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You do all this work to move the customer along their buying journey: they've found you through your SEO and marketing strategy, and your website has done its job compelling them to add something to their cart. You're right on the cusp of making a sale but, suddenly, they back out--and just like that you have another abandoned cart.

Around 75 percent of all e-commerce carts are abandoned, and since it's at the very end of your sales funnel, making even a small improvement to your conversion rate here can pay big dividends. In this article, we're going to look at why cart abandonment happens, what you can do to figure out what's wrong with your checkout, and what tools are available to help.

Maintaining trust in checkout

When it comes right down to it, most cart abandonment is about trust issues. Users get all the way through the process, look at the final amount they're going to pay, and then (for one reason or another) they decide to take a second look at something.

Here are some questions that might pop into a customer's head as they're going through the final steps of checkout: Why do they need my phone number? There's a box for a discount code but I don't have one; am I missing out? Can I trust them with my credit card info? Do I recognize that authentication logo?

If they have to leave your checkout page to find an answer to these questions, then they're far more likely to abandon their cart. Finding ways to anticipate where a user is going to have a hang-up and reassure them is key to improving your conversions.

Auditing your e-commerce journey

Depending on how you have your e-commerce set up, there are a few tools you can use to take a close look at the buying journey. The first stop should probably be Google Analytics, where you can set up a funnel that ends with checkout completion. From here, you can look at what percentage of users moved on to the next step, essentially telling you where that funnel is leaky.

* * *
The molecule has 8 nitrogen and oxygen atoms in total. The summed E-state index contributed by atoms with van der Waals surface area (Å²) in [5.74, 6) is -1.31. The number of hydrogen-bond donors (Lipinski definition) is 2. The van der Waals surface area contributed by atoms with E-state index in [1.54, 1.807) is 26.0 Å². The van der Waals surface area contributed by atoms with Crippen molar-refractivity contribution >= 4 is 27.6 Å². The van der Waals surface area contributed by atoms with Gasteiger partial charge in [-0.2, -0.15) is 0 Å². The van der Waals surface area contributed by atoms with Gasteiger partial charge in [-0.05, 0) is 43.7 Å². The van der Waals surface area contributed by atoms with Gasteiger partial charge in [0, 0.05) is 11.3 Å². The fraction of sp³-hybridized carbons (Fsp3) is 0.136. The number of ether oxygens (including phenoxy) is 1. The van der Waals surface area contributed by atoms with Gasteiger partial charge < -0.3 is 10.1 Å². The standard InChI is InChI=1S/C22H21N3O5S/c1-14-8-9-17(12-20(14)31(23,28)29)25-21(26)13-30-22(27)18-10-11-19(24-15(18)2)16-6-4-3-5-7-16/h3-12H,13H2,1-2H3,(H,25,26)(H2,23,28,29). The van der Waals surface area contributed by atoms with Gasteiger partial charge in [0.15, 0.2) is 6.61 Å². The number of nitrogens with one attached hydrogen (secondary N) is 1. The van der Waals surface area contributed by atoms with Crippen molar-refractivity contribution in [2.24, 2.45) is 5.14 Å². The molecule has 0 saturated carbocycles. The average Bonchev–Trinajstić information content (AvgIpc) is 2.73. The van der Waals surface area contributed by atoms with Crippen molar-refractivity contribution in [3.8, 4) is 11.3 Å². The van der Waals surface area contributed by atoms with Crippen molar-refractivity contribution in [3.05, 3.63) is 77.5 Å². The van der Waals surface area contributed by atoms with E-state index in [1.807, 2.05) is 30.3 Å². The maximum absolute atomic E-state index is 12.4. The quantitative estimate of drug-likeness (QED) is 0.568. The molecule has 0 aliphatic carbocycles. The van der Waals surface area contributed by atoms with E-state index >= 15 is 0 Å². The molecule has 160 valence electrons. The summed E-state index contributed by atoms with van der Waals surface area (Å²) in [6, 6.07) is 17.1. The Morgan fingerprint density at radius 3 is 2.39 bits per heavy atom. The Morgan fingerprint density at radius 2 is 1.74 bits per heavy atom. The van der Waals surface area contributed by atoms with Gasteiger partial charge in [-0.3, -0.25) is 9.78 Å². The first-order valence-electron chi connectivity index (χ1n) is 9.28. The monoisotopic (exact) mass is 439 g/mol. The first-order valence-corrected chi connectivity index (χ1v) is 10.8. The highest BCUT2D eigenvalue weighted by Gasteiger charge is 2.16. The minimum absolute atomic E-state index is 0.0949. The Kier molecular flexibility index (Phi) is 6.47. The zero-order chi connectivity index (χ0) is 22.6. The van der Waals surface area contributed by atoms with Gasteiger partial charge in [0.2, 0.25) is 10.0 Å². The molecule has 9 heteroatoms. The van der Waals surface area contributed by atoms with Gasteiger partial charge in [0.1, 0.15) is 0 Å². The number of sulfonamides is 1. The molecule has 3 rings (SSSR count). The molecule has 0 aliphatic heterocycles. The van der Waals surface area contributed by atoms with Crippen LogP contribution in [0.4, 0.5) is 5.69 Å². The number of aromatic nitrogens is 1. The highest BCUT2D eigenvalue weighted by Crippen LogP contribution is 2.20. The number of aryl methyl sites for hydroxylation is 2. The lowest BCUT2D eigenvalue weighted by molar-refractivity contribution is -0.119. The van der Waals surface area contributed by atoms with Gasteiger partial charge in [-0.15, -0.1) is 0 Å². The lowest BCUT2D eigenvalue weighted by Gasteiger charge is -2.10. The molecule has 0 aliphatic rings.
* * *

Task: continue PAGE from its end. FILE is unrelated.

For a more in-depth view, consider using a heat mapping or user tracking tool to get really in depth about where a user is getting confused. The best way to take advantage of these kinds of tools is with thorough testing. Try a bunch of different options, and get obsessive about what subtle tweaks you can make to really squeeze the most out of your design.

What to do with abandoned carts

There are also tools that can help you get a second chance on prospects who have abandoned their carts. A popular approach is remarketing through Facebook or Google AdWords. This approach can be effective, but you also run the risk of coming across a bit creepy.

Recent strides in email marketing automation have led to an explosion of plug-ins and other tools that recognize when a cart has been abandoned, sending a follow-up email or discount offer according to a preselected set of parameters. Companies like WooCommerce, AbandonAid, and CartStack offer a ton of options for all sorts of e-commerce setups.

The bottom line with abandoned carts is that you need to think about your buying journey from the customer's perspective. Why are they bailing at a particular point in checkout? If you can answer their questions, either on the page or in your follow-up, you stand to make big gains.